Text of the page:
When , the phase diagram is symmetrical about the 45-degree bisector, and the coupled neurons are out-of-phase synchronization. Both neurons produce almost the same bursting, but the oscillation time of action potential is inconsistent, which is one of the neuron action potentials, another in the resting state, and the time history diagram of poor synchronization also shows periodic phenomenon (Figure 7(f)). In the respiratory system, when the expiratory neurons produce exhalation, the inspiratory neurons are usually resting, and when the inspiratory neurons operate, the expiratory neurons are also in the resting state. In the respiratory system, when the expiratory neurons produce exhalation, the inspiratory neurons are usually resting, and when the inspiratory neurons operate, the expiratory neurons are also in the resting state. This phenomenon has also been found in other biological behaviors, such as the walking of limb animals, the formation of a central pattern generator (CPG), and the alternating arm swinging behavior of runners.

3.2. The Continuous Dependence on the Coupling Strength under Weak Delay

In the real biological system, because the information transmission is carried out at a limited speed, the time delay is inevitable in the process of information transmission, which makes the dynamic system exhibit rich dynamic characteristics, such as phase locking, synchronization, and multi-stability, which shows that the time delay is of great significance in information processing based on neural movement.

In equation (15), satisfies , where is the time delay, and .

This section mainly discusses the synchronization behavior caused by time delay. According to the relationship between two coupled neurons without time delay in the case of identical coupling, the synchronization effect of time delay on the coupled system is considered when the coupling strength and , respectively. As before, the infinite norm of correlation coefficient and synchronization difference is still used to judge the synchronization between coupled neurons.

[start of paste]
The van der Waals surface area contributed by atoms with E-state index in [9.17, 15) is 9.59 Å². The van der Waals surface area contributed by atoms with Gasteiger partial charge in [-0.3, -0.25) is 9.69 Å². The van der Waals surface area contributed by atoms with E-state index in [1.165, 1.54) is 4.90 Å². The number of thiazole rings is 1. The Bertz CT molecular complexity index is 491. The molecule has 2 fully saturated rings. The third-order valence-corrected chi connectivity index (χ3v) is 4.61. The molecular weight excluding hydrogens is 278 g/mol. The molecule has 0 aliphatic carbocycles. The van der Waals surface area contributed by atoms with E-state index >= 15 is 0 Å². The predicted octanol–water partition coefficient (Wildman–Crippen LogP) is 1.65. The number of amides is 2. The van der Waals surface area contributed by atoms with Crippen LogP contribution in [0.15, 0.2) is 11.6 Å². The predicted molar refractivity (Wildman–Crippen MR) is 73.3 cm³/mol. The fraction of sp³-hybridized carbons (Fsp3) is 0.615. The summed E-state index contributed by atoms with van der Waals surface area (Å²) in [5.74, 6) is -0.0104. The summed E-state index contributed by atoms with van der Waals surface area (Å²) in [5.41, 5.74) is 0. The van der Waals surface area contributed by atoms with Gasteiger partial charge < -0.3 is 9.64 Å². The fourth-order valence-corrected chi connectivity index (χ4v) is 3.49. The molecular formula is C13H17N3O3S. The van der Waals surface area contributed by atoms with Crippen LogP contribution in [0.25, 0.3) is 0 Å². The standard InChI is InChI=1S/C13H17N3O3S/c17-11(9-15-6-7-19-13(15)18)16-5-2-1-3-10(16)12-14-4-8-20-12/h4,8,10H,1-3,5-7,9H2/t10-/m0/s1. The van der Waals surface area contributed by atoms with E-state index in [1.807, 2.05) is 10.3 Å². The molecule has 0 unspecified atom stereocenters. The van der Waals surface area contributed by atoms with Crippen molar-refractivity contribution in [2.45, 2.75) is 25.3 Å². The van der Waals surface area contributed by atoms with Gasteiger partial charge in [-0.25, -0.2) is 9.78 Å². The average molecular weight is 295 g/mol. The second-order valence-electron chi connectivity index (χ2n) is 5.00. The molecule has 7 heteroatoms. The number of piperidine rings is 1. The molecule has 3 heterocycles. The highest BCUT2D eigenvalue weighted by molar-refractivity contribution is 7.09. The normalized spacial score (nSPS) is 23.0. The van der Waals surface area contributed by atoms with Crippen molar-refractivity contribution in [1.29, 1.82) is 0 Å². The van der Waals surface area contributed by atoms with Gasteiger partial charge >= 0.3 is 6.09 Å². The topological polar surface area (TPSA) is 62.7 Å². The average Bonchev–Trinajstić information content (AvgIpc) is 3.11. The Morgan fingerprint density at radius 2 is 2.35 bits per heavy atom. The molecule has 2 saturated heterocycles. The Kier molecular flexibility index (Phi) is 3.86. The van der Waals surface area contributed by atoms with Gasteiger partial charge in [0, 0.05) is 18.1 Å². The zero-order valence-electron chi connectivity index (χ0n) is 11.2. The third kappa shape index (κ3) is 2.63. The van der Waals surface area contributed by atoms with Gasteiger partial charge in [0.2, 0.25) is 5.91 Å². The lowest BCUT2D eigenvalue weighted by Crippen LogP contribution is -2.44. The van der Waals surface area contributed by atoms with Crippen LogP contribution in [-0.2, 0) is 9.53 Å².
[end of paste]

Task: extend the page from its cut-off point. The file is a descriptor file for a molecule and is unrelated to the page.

When , according to definitions (18) and (19), the relationship between the correlation coefficient and the maximum synchronization difference with time delay is shown in Figure 8. When the time delay is 0, it is the situation discussed above. The two coupled neurons are completely synchronized and remain in a complete synchronization state with the increase of the small range of time delay. When the delay increases to 10, the maximum synchronization difference is not 0 and basically remains unchanged, and the corresponding correlation coefficient is also very small. When the correlation coefficient is less than 0.3, it can basically be considered that there is no correlation between the two statistics, which can also be used to explain that the two coupled neurons are not completely synchronized at . Combined with Figure 8(c), the amplitudes of the two neurons in this range are also inconsistent, thus judging that the two neurons are asynchronous. However, when the time delay is large, the correlation coefficient is close to 1, and the corresponding maximum synchronization difference fluctuates in a low amplitude state, which means that the two neurons transform between complete synchronization and approximate synchronization and are infinitely close to complete synchronization. When the , the fluctuation of correlation coefficient increases and the corresponding maximum synchronization difference gradually decreases, indicating that the asynchronous state disappears and the coupled neurons reach the transitional stage of synchronization.